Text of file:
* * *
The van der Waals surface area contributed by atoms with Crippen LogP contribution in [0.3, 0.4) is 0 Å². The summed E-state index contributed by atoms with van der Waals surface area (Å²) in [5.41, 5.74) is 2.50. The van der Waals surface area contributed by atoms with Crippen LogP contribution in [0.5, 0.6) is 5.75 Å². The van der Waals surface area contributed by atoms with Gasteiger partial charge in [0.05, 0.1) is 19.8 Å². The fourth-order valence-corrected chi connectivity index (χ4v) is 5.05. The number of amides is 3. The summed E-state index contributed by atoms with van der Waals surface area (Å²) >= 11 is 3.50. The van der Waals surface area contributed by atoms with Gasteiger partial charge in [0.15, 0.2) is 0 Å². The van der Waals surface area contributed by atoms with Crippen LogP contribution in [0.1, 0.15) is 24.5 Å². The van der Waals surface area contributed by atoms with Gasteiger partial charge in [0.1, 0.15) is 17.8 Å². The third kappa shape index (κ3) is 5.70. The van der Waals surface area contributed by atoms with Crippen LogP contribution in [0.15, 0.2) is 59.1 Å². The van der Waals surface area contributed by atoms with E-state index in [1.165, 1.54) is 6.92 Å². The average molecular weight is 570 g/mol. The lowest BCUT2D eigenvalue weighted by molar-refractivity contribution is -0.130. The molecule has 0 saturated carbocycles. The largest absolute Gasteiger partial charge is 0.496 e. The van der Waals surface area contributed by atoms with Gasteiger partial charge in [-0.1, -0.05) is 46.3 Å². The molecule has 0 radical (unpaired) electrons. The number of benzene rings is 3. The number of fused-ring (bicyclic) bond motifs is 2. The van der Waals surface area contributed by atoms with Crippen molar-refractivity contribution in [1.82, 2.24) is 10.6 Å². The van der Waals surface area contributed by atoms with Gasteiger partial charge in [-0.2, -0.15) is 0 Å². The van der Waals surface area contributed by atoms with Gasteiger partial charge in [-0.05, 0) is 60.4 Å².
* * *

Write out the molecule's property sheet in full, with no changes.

The van der Waals surface area contributed by atoms with Crippen LogP contribution in [0.3, 0.4) is 0 Å². The summed E-state index contributed by atoms with van der Waals surface area (Å²) in [5.41, 5.74) is 2.50. The van der Waals surface area contributed by atoms with Crippen LogP contribution in [0.5, 0.6) is 5.75 Å². The van der Waals surface area contributed by atoms with Gasteiger partial charge in [0.05, 0.1) is 19.8 Å². The fourth-order valence-corrected chi connectivity index (χ4v) is 5.05. The number of amides is 3. The summed E-state index contributed by atoms with van der Waals surface area (Å²) >= 11 is 3.50. The van der Waals surface area contributed by atoms with Gasteiger partial charge in [0.15, 0.2) is 0 Å². The van der Waals surface area contributed by atoms with Crippen LogP contribution in [0.1, 0.15) is 24.5 Å². The van der Waals surface area contributed by atoms with Gasteiger partial charge in [0.1, 0.15) is 17.8 Å². The third kappa shape index (κ3) is 5.70. The van der Waals surface area contributed by atoms with Crippen LogP contribution in [0.15, 0.2) is 59.1 Å². The van der Waals surface area contributed by atoms with E-state index in [1.165, 1.54) is 6.92 Å². The average molecular weight is 570 g/mol. The lowest BCUT2D eigenvalue weighted by molar-refractivity contribution is -0.130. The molecule has 0 saturated carbocycles. The largest absolute Gasteiger partial charge is 0.496 e. The van der Waals surface area contributed by atoms with Gasteiger partial charge in [-0.1, -0.05) is 46.3 Å². The molecule has 0 radical (unpaired) electrons. The number of benzene rings is 3. The number of fused-ring (bicyclic) bond motifs is 2. The van der Waals surface area contributed by atoms with Crippen molar-refractivity contribution in [1.82, 2.24) is 10.6 Å². The van der Waals surface area contributed by atoms with Gasteiger partial charge in [-0.2, -0.15) is 0 Å². The van der Waals surface area contributed by atoms with Gasteiger partial charge in [-0.05, 0) is 60.4 Å².